Most people and businesses rely on computers to get things done. When you are looking to buy a new PC for your home or office, you need to understand all the elements so that you can make an educated choice. To assist you along in this process we’ve put together a five-part guide that outlines the different variables you have to take into account when buying a PC that is right for your needs. In part one, we take a look at the CPU.
The best place to start isn’t with specifications, it is with purpose. What is the purpose of your new computer is going to play? Is it a workstation that is going to be a part of a network of computers or is it a personal device that you will use to edit audio and video? Once you ascertain what you need out of your PC, you can start looking at the components that make up the machine.
You’ll also want to determine if you need the ability to scale the machine. That is, your typical desktop computer created for office work can always be upgraded, but if you need high-end hardware, your best bet is to purchase it outright rather than trying to piece it together.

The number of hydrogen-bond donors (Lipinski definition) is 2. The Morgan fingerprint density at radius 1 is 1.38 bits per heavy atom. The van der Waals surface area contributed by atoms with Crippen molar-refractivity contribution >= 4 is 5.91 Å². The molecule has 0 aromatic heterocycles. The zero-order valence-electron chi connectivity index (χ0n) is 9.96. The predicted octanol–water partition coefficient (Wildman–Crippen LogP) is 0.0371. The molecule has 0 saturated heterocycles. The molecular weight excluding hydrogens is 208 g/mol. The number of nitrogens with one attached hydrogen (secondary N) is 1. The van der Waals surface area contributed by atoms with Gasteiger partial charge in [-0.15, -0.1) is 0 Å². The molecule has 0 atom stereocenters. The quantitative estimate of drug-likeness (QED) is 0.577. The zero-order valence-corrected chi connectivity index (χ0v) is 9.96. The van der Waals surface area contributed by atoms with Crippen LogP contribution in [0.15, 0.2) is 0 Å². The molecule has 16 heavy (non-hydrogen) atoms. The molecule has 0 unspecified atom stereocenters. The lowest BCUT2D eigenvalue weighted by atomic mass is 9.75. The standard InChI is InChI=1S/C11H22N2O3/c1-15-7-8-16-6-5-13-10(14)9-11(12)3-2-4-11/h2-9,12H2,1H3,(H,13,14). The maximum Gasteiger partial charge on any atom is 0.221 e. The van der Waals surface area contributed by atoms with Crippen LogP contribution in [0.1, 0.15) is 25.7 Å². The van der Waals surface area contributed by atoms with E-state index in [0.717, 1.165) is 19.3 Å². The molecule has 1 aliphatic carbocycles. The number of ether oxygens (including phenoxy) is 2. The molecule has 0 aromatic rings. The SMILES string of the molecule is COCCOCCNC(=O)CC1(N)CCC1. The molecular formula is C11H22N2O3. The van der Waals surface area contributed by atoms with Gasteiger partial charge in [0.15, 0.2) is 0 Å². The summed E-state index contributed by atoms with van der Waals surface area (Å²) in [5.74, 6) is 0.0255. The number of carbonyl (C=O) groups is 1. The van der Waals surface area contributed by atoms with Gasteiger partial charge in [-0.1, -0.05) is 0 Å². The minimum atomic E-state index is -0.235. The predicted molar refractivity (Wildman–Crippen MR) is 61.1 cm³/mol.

The CPU of a machine, or the processor, is one of the central components of a computer. It effectively controls how much a computer is capable of, and how fast it can do it. It also needs to function alongside a lot of the other core components of a machine. Let’s take a look at products from the two largest manufacturers of CPUs, Intel and AMD:
At one time, the GHz of a processor would have been a core metric that someone would have to consider when choosing a processor. Today, the manufacturers’ tiering system simplifies they process substantially. The smaller number processors won’t provide the computational power that the larger ones will, enough said.
Cores are the number of processors built in with the CPU. These days you should aim for at least four cores, or what is known as “quad-core”. Your resource intensive tasks like gaming or video editing will require better processors, but most of the time four cores is enough.
One of the biggest things to keep in mind is that using last generation’s CPU isn’t going to save you much money, but as long as you get something that has come out recently, you shouldn’t have too much trouble.
We hope you found this guide to CPUs useful. We continue the PC buyers guide Friday with a look at memory. If you want immediate help with a computer acquisition, contact the IT pros at TechPulse today at 1-800-656-3144.